Abdulrazaq Magaji

Islamic militancy which targets non-Muslims, often Christians, is deeply rooted in the historical discord that exists within Islam itself. Prophet Mohammad preached peaceful co-existence particularly with Christians. Muslims who promote wanton violence in the name of their religion are simply misguided about its true teachings.


If those crusading for a separate state are doing so because of the failures of previous governments to serve the needs of Nigerians adequately, that is not a good enough reason to seek secession. The grievance is shared across Nigeria. Moreover, the idea of a separate nation based on religious and ethnic calculations is unworkable.

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Now that Nigerians have Buhari, how far his government goes will depend on how far Nigerians purge themselves of the counter-productive practices of the better-forgotten Jonathan years. Things will not work if business continues as usual. Things do not work that way - they never have!

Maybe President Zuma and his xenophobic countrymen are right, after all. Why would a Nigerian close his barber shop in Karmo ghetto to go operate the same in Soweto? Why would a second degree holder prefer to travel to Johannesburg to be a cabbie when that line of business would have been more profitable in Lagos?

Nigerians are already looking beyond the March 28 presidential election, which the opposition All Peoples’ Congress and its presidential candidate General Muhammadu Buhari are expected to win.

The recent diktat by Nigeria’s first lady that her husband’s political opponents be stoned is yet another red flag that the bungling government in Nigeria is not sincere in conducting violence-free elections.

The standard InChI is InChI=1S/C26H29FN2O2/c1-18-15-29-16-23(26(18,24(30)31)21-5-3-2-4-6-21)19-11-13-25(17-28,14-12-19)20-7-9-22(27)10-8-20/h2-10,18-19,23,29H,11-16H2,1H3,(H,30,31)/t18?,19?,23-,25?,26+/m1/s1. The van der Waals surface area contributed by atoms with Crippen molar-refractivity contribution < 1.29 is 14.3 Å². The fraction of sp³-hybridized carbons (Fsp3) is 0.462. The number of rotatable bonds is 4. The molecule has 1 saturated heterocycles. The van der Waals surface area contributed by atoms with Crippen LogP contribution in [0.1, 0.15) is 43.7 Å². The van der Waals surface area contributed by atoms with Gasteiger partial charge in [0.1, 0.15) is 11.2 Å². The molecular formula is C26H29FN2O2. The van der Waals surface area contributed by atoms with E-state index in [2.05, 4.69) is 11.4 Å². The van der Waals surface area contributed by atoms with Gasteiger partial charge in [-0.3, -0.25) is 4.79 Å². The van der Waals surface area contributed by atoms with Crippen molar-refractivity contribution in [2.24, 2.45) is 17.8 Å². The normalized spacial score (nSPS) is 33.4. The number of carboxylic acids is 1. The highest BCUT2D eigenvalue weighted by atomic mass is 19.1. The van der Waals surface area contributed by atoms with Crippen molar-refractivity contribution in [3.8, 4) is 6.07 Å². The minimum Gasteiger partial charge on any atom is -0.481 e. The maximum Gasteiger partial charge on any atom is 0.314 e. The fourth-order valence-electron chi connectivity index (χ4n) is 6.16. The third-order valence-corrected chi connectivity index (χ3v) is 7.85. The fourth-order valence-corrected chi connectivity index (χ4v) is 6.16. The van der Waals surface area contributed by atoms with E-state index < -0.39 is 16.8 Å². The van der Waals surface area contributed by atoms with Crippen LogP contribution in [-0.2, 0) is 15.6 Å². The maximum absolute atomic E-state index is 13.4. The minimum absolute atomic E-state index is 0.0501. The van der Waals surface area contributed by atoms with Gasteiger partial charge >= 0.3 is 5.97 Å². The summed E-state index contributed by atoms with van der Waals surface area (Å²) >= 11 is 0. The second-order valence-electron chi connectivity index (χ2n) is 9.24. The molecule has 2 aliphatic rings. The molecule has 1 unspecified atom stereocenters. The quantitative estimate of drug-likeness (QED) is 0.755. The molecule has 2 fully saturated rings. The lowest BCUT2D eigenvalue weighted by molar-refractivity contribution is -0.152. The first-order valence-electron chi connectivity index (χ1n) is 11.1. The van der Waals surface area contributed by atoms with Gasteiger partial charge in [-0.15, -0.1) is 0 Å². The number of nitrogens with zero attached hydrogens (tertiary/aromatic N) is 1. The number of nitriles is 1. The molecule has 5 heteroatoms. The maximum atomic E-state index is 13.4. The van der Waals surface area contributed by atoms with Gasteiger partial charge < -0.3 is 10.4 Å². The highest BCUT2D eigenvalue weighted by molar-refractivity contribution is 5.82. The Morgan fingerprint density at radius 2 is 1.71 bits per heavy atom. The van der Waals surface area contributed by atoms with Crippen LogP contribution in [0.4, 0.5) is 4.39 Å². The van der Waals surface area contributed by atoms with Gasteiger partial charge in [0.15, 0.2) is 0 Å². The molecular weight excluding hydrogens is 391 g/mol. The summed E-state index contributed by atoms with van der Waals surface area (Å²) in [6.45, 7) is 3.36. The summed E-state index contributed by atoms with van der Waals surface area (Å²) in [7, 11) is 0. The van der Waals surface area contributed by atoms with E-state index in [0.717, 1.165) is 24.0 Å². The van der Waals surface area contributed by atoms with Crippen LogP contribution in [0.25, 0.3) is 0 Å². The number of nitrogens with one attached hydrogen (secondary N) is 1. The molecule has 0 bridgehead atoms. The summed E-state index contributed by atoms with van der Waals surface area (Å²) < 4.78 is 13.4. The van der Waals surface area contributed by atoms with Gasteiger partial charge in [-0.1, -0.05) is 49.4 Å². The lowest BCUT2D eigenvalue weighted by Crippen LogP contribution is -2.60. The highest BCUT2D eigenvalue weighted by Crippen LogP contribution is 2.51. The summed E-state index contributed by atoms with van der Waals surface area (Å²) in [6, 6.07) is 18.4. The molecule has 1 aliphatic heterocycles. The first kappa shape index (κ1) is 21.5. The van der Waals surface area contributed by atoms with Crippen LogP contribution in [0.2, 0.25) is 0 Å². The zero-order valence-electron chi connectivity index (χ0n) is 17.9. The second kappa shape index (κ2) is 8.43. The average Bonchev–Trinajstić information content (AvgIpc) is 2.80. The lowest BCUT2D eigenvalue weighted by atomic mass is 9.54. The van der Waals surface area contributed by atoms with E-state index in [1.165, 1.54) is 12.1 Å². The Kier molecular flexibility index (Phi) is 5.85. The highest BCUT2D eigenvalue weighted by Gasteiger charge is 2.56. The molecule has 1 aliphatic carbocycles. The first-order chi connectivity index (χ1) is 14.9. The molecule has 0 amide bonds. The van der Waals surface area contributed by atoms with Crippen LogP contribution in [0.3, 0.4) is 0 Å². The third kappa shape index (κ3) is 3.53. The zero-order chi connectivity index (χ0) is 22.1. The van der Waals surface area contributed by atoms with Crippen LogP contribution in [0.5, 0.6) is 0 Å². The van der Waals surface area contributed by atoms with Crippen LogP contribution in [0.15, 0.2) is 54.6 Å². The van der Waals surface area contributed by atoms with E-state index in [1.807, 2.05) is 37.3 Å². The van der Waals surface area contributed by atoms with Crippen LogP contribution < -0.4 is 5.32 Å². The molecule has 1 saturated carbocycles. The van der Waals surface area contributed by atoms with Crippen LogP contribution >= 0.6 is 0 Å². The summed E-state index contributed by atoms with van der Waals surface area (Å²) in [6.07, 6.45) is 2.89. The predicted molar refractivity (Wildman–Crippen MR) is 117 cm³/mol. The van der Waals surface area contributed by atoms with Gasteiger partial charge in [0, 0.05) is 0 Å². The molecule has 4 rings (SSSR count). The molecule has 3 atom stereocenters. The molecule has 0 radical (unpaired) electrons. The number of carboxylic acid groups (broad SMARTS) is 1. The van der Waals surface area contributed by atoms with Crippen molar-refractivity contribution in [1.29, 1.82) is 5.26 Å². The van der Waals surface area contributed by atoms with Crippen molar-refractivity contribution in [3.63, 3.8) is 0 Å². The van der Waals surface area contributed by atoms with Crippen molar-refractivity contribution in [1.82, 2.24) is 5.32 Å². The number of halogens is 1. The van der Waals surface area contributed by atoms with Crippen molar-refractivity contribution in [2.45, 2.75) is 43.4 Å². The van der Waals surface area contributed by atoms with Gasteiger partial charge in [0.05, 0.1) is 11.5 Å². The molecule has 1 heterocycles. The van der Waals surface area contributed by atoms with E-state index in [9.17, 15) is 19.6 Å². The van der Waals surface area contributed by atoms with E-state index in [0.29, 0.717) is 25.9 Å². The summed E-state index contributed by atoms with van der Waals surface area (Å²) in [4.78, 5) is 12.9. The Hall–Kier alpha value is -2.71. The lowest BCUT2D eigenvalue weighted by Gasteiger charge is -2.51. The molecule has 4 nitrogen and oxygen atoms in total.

Recent gains in the fight against Boko Haram have justified growing calls for appropriate sanctions for those found complicit in playing politics with an insurgency that has claimed more than 13,000 lives, placed hundreds in captivity, displaced thousands and virtually grounded the economy of Nigeria’s northeast.

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Six years of the Jonathan presidency have pushed the country to the precipice. The way it looks, Nigeria might take a dangerous plunge if Jonathan remains in office beyond May 29, 2015. Another four years under the present dispensation is an open invitation to chaos.

Nigeria’s president Goodluck Jonathan is surrounded by discredited men who are doing his re-election campaign more harm than good.


In the wake of the attacks on Paris, hypocrisy has won and the world is basking in a warped victory. Bigots have been celebrated and their right to offend defended, without any critical view of the excesses of Charlie Hebdo magazine. It is such attitudes that fuel Muslim anger.